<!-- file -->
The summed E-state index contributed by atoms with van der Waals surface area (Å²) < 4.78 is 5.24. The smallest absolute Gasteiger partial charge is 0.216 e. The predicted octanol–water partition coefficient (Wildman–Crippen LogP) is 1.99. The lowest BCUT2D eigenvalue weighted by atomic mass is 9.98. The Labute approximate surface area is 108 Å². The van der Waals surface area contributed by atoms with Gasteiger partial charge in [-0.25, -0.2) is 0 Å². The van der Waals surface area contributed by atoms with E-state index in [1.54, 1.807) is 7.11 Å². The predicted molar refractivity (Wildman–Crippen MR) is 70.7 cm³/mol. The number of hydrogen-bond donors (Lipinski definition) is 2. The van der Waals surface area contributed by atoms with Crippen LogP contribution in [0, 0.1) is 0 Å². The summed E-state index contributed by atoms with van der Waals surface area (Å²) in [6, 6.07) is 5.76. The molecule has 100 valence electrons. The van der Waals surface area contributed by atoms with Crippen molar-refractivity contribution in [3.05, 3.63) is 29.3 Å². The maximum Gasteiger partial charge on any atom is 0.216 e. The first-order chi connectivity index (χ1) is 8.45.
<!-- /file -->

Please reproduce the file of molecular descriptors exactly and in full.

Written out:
The summed E-state index contributed by atoms with van der Waals surface area (Å²) < 4.78 is 5.24. The smallest absolute Gasteiger partial charge is 0.216 e. The predicted octanol–water partition coefficient (Wildman–Crippen LogP) is 1.99. The lowest BCUT2D eigenvalue weighted by atomic mass is 9.98. The Labute approximate surface area is 108 Å². The van der Waals surface area contributed by atoms with Gasteiger partial charge in [-0.25, -0.2) is 0 Å². The van der Waals surface area contributed by atoms with E-state index in [1.54, 1.807) is 7.11 Å². The predicted molar refractivity (Wildman–Crippen MR) is 70.7 cm³/mol. The number of hydrogen-bond donors (Lipinski definition) is 2. The van der Waals surface area contributed by atoms with Crippen LogP contribution in [0, 0.1) is 0 Å². The summed E-state index contributed by atoms with van der Waals surface area (Å²) in [6, 6.07) is 5.76. The molecule has 100 valence electrons. The van der Waals surface area contributed by atoms with Crippen molar-refractivity contribution in [3.05, 3.63) is 29.3 Å². The maximum Gasteiger partial charge on any atom is 0.216 e. The first-order chi connectivity index (χ1) is 8.45.